Devon and Cornwall Police is redeploying staff to frontline policing as part of its response to the coronavirus pandemic.
The force said 125 officers had so far been redeployed from back office roles including 40 who would be handling phone calls and sergeants being given custody training.
Devon and Cornwall Police said more incidents would be handled over the phone to reduce the risk to staff and the public of spreading the virus.
The public were asked to be patient as the force may take more time to follow up reports relating to lower-level crimes but the force said there were "no types of crime which we will not respond to or log and we will not stop arresting people".
Since the stay at home measures were introduced the force said it had seen a significant reduction in reports of some crimes, such as those related to the evening and night-time economy and motoring, while domestic abuse had increased.
A spokesman said: “Requests for police attendance and the investigations of crimes will be ranked on a basis of the threat, risk and harm and will be responded to proportionately.
“When policing is under strain, from either demand or capacity issues, some services will have to be reduced – such as historic investigations that have a low risk attached to them.
"We will always focus on core policing and serious and violent crime.”
Members of the public are asked to think twice before they contact the force so officers are able to respond to the most pressing matters.
Thinking of coming to the south west for Easter? Don't
Mike Trower and his children, Cody and Lara, have been cooking meals live on social media.
Coronavirus: Summer weather may change spread of virus
We have had several emails asking if the weather or climate
can affect the spread or severity of coronavirus and whilst information on this
new disease is very sparse we can look at how the weather has affected similar
viruses in the past and try to make some observations.
Covid-19 is a respiratory disease that moves from human to human in a similar way to other viruses such as seasonal flu or coughs and colds, it is spread in mucous or water droplets from coughs, sneezes, and breathing from one person to another, and there are a variety of theories as to how long it can survive on a surface outside of the human body.
Seasonal flu or influenza has affected the human population for thousands of years, typically being more virulent in the world’s temperate regions, and more specifically in the winter months of both the northern and southern hemispheres.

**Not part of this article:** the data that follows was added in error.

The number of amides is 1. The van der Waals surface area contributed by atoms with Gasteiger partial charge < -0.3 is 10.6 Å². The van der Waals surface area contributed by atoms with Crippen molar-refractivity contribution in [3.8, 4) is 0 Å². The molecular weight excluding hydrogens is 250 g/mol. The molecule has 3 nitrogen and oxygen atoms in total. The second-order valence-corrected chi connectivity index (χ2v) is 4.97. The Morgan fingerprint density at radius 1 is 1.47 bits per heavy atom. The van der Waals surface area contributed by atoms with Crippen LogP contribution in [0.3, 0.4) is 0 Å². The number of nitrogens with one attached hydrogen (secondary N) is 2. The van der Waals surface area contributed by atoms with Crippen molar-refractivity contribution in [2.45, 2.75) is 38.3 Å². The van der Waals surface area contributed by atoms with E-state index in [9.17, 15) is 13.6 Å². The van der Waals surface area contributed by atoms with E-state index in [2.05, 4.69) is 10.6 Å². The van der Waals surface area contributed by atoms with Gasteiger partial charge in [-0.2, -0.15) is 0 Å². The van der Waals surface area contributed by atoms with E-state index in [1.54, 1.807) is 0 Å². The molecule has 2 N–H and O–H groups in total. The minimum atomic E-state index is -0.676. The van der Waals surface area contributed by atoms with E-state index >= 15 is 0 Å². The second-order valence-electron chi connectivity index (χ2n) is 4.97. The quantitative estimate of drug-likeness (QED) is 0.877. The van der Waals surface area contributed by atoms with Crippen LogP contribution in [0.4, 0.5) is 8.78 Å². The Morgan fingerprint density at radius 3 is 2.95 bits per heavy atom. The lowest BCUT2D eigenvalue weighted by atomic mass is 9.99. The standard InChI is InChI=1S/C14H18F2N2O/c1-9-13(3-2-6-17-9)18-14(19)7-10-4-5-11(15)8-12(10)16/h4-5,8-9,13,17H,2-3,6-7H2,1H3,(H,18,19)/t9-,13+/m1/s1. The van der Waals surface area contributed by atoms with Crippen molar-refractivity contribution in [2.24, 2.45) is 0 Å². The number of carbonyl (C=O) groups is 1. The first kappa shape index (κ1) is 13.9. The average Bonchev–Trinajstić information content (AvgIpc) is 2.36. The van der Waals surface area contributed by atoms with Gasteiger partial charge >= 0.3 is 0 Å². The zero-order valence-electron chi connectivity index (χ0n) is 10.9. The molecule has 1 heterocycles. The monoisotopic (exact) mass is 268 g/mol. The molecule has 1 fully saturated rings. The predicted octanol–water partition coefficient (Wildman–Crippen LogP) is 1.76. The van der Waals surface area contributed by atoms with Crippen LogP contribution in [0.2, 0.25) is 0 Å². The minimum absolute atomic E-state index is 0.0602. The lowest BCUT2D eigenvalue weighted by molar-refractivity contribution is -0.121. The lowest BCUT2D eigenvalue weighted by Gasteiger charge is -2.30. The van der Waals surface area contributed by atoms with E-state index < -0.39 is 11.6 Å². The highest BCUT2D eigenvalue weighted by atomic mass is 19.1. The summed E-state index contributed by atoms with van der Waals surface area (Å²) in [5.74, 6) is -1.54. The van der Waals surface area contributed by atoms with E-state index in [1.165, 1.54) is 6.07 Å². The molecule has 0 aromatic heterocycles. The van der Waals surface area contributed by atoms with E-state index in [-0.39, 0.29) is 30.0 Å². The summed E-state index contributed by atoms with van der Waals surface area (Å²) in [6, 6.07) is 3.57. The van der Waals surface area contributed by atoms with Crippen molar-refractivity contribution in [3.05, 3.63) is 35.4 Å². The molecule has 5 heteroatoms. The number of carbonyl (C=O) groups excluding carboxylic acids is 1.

There is evidence that seasonal flu has a harder time spreading in hot dry countries, where the viruses living outside of the body struggle with high temperature and arid environments.
There are some studies from scientists from universities in China, who have examined how the coronavirus has been transmitted in several Chinese cities, and have concluded that “high temperature and high relative humidity significantly reduce the transmission of Covid-19”.
At the moment the areas most affected by coronavirus lie between 30-50 degrees north of the equator and, as with seasonal flu, spring and summer could reduce the infection rate with higher temperatures and more UV light, which is known to have an effect on similar viruses.
No one has the answers as to what weather type can help or reduce the spread of Covid-19 but there are similarities to how seasonal flu behaves and there seem to be three critical factors:
Viruses live well within the body at approximately 37C (99F) - normal body temperature. During a fever the virus can be killed which is the body’s response to the infection, normal flu viruses survive and transmit better outside the human body at a much lower temperature and level of humidity.
Those who live in temperate regions tend to spend a lot of the winter time indoors and in close proximity to each other thus aiding the spread of viruses
Vitamin D may play a part in the human immune system to fight viruses, in winter time when the sun is low in temperate regions and people spend more time indoors they typically get less sunshine and therefore make less vitamin D, and that might reduce the immune system.
There are no clear answers as to whether Covid-19 conforms to other types of virus that we know more about, and how much impact the weather will have on it, but sunshine does bring benefits to the immune system in the production of vitamin D, and a higher temperature may help control the survivability of the virus on surfaces.
So heading into spring and summer the sunshine may have an impact on the virus and how we cope with it.
Domestic abuse campaign launched
A new campaign has been launched to tackle domestic abuse as cases are expected to increase due to the coronavirus outbreak.
The aim of the campaign is to raise awareness and reassure victims that they will still have access to support services during the pandemic.
and victim support services have warned that domestic abuse may increase due to
restrictions to tackle the coronavirus outbreak.
Two people with coronavirus have died at the Royal Devon and Exeter Hospital.
A Royal Devon and Exeter Foundation Trust spokesperson said:
“Sadly, we can confirm that two patients who were being cared for at the Royal Devon and Exeter Hospital and died at the hospital on the weekend had tested positive for Covid-19.
"Their families have been informed about the cause of death and are following national guidance.
Our thoughts and condolences are with them at this difficult and distressing time."
Coastguard warning over reports of people on beaches
BBC News Online
The coastguard has urged people to stay at home after getting reports of groups of people on beaches around the UK during the coronavirus lockdown.